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Mountain of Motor Development

Camille Baroni and Daniel Chang

Lab 4 - To examine the mountain of motor development as a metaphor for human motor development throughout the lifespan. Additionally, to understand that the mountain is a theoretical lens that will be used to examine motor development throughout the remainder of the course. The answers to the words in the crossword puzzle can be found by watching the online lecture videos and reading the assigned readings.

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3.Metaphors that focus on the descriptions of motor behaviors that are observed
7.Motor Development is also considered to be this. Individual differences become greater as devleopment progresses. Previous experiences never disappear, but form the basis of the individual's motor repertoire. This is because motor development is...
12.The individual initially has control of the object and projects it into the environment (ex: throwing) Development of these kinds of skills, involves changes in force production as well as learning efficient whole-body coordination for appropriately applying force to the projected object.
13.Universal behaviors we inherited from our previous species
17.Metaphors that focus on the explanations of change
19.One of the two forms of object interception. A good example is catching, the goal is to control the object, taking it from its movement path.
20.The changes in motor behavior over the lifespan and the processes which underlie these changes
22."The mountain stream metaphor depicts behavioral development as an...."
24.This gives us a way of visualizing or representing concepts that are often difficult to grasp. They can be symbolic.
25.This kind of application focuses on the metaphor that influence its quality and suitability with respect to the phenomena that the scientist wants to represent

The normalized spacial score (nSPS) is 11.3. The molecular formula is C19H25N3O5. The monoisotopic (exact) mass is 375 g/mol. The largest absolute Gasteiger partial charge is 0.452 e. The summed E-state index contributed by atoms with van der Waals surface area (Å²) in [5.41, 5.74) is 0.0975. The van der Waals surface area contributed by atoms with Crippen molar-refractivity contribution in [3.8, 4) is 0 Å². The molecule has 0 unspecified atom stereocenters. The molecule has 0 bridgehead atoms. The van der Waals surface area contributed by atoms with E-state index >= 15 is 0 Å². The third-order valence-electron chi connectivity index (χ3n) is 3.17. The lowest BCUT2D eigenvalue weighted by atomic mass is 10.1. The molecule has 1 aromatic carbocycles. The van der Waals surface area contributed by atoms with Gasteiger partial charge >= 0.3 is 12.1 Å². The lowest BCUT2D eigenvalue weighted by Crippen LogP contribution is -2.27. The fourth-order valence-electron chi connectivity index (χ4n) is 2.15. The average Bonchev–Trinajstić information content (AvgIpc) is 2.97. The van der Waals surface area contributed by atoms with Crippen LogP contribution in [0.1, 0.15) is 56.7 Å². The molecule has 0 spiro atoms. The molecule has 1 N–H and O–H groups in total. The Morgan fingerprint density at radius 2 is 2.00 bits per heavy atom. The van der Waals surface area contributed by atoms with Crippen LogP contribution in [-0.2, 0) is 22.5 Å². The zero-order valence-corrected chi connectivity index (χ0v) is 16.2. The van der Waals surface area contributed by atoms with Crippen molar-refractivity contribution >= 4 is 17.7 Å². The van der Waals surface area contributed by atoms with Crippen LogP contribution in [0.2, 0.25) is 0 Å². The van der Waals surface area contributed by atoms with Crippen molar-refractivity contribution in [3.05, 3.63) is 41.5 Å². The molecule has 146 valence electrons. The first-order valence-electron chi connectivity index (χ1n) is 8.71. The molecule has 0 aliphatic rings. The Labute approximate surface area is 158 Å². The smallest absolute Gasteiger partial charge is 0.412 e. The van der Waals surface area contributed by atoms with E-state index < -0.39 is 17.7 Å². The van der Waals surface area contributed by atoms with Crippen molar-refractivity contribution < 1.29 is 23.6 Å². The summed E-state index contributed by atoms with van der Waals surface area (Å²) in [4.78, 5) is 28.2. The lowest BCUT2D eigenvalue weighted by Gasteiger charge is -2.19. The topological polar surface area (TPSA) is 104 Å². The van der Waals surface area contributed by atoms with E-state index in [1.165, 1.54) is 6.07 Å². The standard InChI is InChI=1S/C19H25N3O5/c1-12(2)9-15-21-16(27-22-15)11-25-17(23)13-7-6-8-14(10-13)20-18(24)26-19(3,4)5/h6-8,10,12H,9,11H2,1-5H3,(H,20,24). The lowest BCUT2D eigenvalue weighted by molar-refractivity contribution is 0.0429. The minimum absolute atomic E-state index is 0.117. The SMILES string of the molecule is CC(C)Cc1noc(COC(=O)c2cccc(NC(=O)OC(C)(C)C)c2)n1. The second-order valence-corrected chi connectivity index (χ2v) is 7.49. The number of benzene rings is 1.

26.Before a child is conceived, his or her parents have been traveling their own individual journeys up the mountain. Changing constraints drive development and lifelong motor development results from the interaction among many sources of constraint, some of which are interacting even before conception. This is referred to as...
27.Metaphors that focus on both product and process
29.One of the two kinds of reflexive movements. This type of reflex involves responses to changes in orientation relative to the environment
30.This period can either be (1) injury induced: there was a change in organism constraints associated with an injury and (2) aging associated: the typical changes in organism constraints that are associated with the process of aging.
31.One of the two kinds of reflexive movements. This type of reflex subserves basic functions necessary for survival, such as feeding (rooting and sucking) and protection from potentially harmful stimuli (moro and tongue protrusion).
32.The age for this period is 1 years old to 7 years old. This is when they have learned how to walk independently and learned how to self feed. Movements in this period are essential for the rest of their life and are the building blocks that they will use to make complex skills later. Some examples are coordination movements, running, skipping, hopping, galloping, essentially lots of different loco motor skills. The goal for this period is to build a diverse motor repertoire.